Today: Golden fried veal chops, straight from Milan.
Crisp, golden breadcrumbs coating a tender veal chop: the cotoletta or costoletta alla milanese is a classic of Milan's cuisine, up there with saffron-stained risotto, osso buco and panettone. It gets its name from the cut of meat traditionally used, la costoletta, an inch-thick bone-in veal chop, which would correspond to a prime rib cut, such as rib eye. A second version of the cotoletta is made with a beaten-out-till-enormous-but-thin cutlet of veal, aptly called l'orecchia di elefante (elephant's ear), as reference to its size and shape. It's for those who like their fried goods crunchy all the way.
The Milanese can get a little defensive if you happen to suggest that their cotoletta is comparable to Vienna's weiner schnitzel, and will proudly point out that their cotoletta has been a specialty of the Lombardy region since the twelfth century. Recorded in documents from 1134, a meal of lombos cum panitio (breadcrumbed rib chops) was one of nine courses for the festival of San Satiro. It's mentioned again in 1492 in a recipe in Maestro Martino da Como's famous manuscript. The dish was even transported to Argentina where it became adapted to local tastes and is known as milanesa, a homage to its city of origin.
It's easy to see why this simple, delicious dish is so loved. Essentially, a veal chop is passed through beaten egg, then breadcrumbs and the chop is fried in an indecently large amount of clarified butter until crisp -- older recipe books used to instruct pouring the leftover butter on top of the cotoletta just before serving but now, a little more health conscious, a lemon wedge is usually served instead. It's easy to make -- especially when following a few golden rules for that perfect crumbed coating.
Keep that coating on: Traditionally, cotoletta alla milanese is made with just egg and breadcrumbs -- but dusting it with flour as well helps keep the breadcrumb coating on. Don't put salt on the meat or in the coating as it will lead to the breadcrumbs falling off -- season at the end. As soon as you put the chop in the pan, do not touch it until it's ready to turn. One turn only.
Keep it crisp: Leaving the breadcrumbed chops to rest in the fridge for at least thirty minutes before frying will result in a crisper coating. Pan fry on medium heat; too cool will result in a soggy breadcrumb coating, and too hot will burn. If you notice your pan getting too hot, adding some cold butter is a good way to even out the temperature quickly.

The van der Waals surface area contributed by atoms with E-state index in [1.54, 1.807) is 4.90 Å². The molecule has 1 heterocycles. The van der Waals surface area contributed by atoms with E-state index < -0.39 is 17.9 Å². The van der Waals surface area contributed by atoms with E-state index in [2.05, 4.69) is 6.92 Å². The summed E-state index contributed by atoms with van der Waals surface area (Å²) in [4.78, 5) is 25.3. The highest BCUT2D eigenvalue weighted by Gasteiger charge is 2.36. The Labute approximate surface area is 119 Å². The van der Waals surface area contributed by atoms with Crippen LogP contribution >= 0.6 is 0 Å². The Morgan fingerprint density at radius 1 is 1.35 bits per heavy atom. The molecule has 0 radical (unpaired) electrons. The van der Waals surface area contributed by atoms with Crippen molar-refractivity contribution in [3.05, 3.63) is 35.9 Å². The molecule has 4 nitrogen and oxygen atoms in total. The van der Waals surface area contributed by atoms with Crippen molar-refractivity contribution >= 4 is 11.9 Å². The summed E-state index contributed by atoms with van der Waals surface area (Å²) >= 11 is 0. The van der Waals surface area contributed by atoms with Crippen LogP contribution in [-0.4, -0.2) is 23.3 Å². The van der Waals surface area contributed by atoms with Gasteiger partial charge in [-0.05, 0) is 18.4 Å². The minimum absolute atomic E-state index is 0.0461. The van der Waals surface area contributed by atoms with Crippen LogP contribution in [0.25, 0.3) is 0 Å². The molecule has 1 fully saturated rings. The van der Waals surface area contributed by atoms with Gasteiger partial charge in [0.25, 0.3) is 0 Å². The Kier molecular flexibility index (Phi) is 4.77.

Cotoletta is usually served with a lemon wedge to cut the fried-in-butter goodness, but after all that work to get the perfectly golden, crisp breadcrumb coating, some may think it's a bit counterproductive (it immediately turns the coating soggy). Better would be to serve it with a glass of wine, a sparkling Franciacorta would do the trick.
4 veal chops, such as bone-in rib eye
1 cup (125 grams) breadcrumbs
3/4 cup (6 ounces or 170 grams) clarified butter
1. Pat the veal chops well with kitchen paper so they are as dry as possible. In a shallow bowl, crack the eggs and beat. In another bowl, place the breadcrumbs.
2. Dip the chops in the beaten egg, letting any excess egg drip off before placing in the breadcrumbs to coat entirely. Pat down the breadcrumbs well. Rest in fridge for at least 30 minutes.
3. Place the clarified butter (see this article for how to easily make this: http://food52.com/blog/5871-how-to-make-clarified-butter-and-ghee) in a skillet over medium heat. Fry the chops until golden brown. Turn the chops once and continue frying until cooked through, about 6-8 minutes per side. You may need to cook just two chops at a time; if doing this, use half the butter for each pair of chops.
4. Remove from the pan and place on a wire rack to rest the meat. You may want to place it somewhere to keep warm, such as in a low oven (or an oven that was heated and then turned off), but do not cover it or place it directly on a plate as it will become soggy. Season with salt and serve warm with a wedge of lemon if desired.
Photos by Emiko Davies
This article originally appeared on Food52.com: Cotoletta alla Milanese